|tags:||Politics & Economics|
Click here to read "Response to 'What Was Neoliberalism?' A Debate Between Joshua Clover / Jasper Bernes and Michael W. Clune."
HOW DID IT HAPPEN? In the early 1970s, Western governments, academia, and the media understood the relationship between the state and the market according to the same liberal consensus that had been in place since the end of World War II. During what is commonly called the “golden age of capitalism,” government, capital, and labor had reached the uneasy agreement that markets produced social ruin when left to their own devices. The state was needed to mitigate inequality, to provide basic services, and — through a combination of monetary and fiscal means — to even out capitalism’s boom-bust cycle. By the early 1980s, all that had changed: the British and American governments, joined by large segments of the media and intelligentsia, declared that the state was the root of social evil, that free markets could do nearly everything better than government, and that the economic crises of the past were the result of state meddling.
This view is often called “neoliberalism,” a term first used by interwar continental and British economists and philosophers to describe an economic doctrine that favors privatization, deregulation, and unfettered free markets over public institutions and government. These philosophers saw themselves as championing the values of classical liberalism in a mid-20th century world threatened by unchecked state power — a threat vividly embodied in the totalitarian societies of Nazi Germany and Stalinist Russia. Writers like Ludwig von Mises and Karl Popper saw hope in the liberalism of J.S. Mill and Adam Smith. They shared the earlier philosophers’ skepticism about the capacity of human reason to design functional and ethical social orders, and were committed to processes of “liberated” or open exchange to create knowledge and distribute wealth.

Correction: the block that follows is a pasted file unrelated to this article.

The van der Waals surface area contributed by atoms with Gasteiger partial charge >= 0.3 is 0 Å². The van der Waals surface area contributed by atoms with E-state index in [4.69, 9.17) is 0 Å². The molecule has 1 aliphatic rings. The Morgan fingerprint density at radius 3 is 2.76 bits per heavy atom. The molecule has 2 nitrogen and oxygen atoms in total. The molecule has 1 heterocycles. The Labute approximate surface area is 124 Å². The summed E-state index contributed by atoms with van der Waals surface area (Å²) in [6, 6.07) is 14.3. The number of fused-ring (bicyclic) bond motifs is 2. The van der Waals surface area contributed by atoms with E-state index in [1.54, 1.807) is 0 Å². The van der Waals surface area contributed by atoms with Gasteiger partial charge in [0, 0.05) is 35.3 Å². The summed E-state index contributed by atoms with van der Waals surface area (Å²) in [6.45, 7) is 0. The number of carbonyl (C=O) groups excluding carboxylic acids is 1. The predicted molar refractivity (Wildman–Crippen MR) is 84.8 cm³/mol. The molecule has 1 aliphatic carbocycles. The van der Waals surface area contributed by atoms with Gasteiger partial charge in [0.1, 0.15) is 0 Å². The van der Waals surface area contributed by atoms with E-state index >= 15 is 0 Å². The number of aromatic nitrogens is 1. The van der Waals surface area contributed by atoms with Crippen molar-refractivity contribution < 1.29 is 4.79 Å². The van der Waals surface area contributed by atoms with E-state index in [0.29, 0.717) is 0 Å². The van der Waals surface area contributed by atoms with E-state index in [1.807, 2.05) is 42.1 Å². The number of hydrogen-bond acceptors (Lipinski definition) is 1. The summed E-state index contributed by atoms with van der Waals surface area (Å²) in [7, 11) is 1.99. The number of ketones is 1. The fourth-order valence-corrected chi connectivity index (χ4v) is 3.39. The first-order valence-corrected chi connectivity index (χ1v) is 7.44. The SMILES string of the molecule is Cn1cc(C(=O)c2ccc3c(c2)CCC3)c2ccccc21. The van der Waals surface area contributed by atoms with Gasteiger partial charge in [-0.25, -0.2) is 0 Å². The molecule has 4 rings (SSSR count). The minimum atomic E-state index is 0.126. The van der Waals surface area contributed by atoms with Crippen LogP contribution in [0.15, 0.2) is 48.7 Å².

The meaning of the prefix has aroused a great deal of debate. For thinkers on the left, “neo” signals a liberalism shorn of many of the features that made classical liberalism plausible and effective. Recent scholarship on Adam Smith, for example, has emphasized the extent to which neoliberal thinkers such as F. A. Hayek focus on Smith’s celebration of self-organizing markets in The Wealth of Nations while neglecting Smith’s argument, in the Theory of Moral Sentiments, for the importance of non-market values in sustaining social orders. Indeed, the neoliberal embrace of the prospect of a social world almost wholly organized by market relations strongly distinguishes this thought from the classical liberal tradition, which fostered a capitalism embedded in the institutions of civil society, the norms of civilized communication, and state regulation of the economy.
There are two popular accounts of how this philosophy of free markets and minimal government came to determine the economic policies of the US and UK. For the right, including the heirs and acolytes of Milton Friedman, the failures of both state socialism and the Keynesian welfare state made the political triumph of neoliberal ideas inevitable. For the left, including figures like the Marxist geographer David Harvey and the activist-journalist Naomi Klein, neoliberal policies were the expression of the interests of capital, which systematically infiltrated government in ord...read more